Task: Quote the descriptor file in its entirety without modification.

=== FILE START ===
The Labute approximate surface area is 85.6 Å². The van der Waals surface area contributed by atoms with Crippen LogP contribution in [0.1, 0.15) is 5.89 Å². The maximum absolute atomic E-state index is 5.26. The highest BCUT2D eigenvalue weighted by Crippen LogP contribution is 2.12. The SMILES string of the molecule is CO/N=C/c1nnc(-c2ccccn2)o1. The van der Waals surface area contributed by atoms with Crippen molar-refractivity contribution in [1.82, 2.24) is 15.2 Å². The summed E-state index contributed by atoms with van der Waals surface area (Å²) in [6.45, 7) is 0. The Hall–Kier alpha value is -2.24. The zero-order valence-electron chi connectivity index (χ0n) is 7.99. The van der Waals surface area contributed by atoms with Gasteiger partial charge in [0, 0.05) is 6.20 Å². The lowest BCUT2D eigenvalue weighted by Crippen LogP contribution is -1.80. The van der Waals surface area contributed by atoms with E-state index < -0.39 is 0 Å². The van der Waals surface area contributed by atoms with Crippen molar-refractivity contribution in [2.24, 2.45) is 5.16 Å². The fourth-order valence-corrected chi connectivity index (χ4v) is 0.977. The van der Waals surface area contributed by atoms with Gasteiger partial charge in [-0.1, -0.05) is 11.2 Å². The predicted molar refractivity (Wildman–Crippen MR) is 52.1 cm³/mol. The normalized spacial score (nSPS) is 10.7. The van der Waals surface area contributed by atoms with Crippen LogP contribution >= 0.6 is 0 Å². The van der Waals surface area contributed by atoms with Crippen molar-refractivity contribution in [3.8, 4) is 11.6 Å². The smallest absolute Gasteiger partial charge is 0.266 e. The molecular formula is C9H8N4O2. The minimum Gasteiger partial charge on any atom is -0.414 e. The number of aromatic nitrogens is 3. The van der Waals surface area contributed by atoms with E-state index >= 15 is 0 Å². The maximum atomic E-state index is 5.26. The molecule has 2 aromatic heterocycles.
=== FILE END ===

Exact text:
The Labute approximate surface area is 85.6 Å². The van der Waals surface area contributed by atoms with Crippen LogP contribution in [0.1, 0.15) is 5.89 Å². The maximum absolute atomic E-state index is 5.26. The highest BCUT2D eigenvalue weighted by Crippen LogP contribution is 2.12. The SMILES string of the molecule is CO/N=C/c1nnc(-c2ccccn2)o1. The van der Waals surface area contributed by atoms with Crippen molar-refractivity contribution in [1.82, 2.24) is 15.2 Å². The summed E-state index contributed by atoms with van der Waals surface area (Å²) in [6.45, 7) is 0. The Hall–Kier alpha value is -2.24. The zero-order valence-electron chi connectivity index (χ0n) is 7.99. The van der Waals surface area contributed by atoms with Gasteiger partial charge in [0, 0.05) is 6.20 Å². The lowest BCUT2D eigenvalue weighted by Crippen LogP contribution is -1.80. The van der Waals surface area contributed by atoms with E-state index < -0.39 is 0 Å². The van der Waals surface area contributed by atoms with Crippen molar-refractivity contribution in [2.24, 2.45) is 5.16 Å². The fourth-order valence-corrected chi connectivity index (χ4v) is 0.977. The van der Waals surface area contributed by atoms with Gasteiger partial charge in [-0.1, -0.05) is 11.2 Å². The predicted molar refractivity (Wildman–Crippen MR) is 52.1 cm³/mol. The normalized spacial score (nSPS) is 10.7. The van der Waals surface area contributed by atoms with Crippen LogP contribution >= 0.6 is 0 Å². The van der Waals surface area contributed by atoms with Crippen molar-refractivity contribution in [3.8, 4) is 11.6 Å². The smallest absolute Gasteiger partial charge is 0.266 e. The molecular formula is C9H8N4O2. The minimum Gasteiger partial charge on any atom is -0.414 e. The number of aromatic nitrogens is 3. The van der Waals surface area contributed by atoms with E-state index >= 15 is 0 Å². The maximum atomic E-state index is 5.26. The molecule has 2 aromatic heterocycles.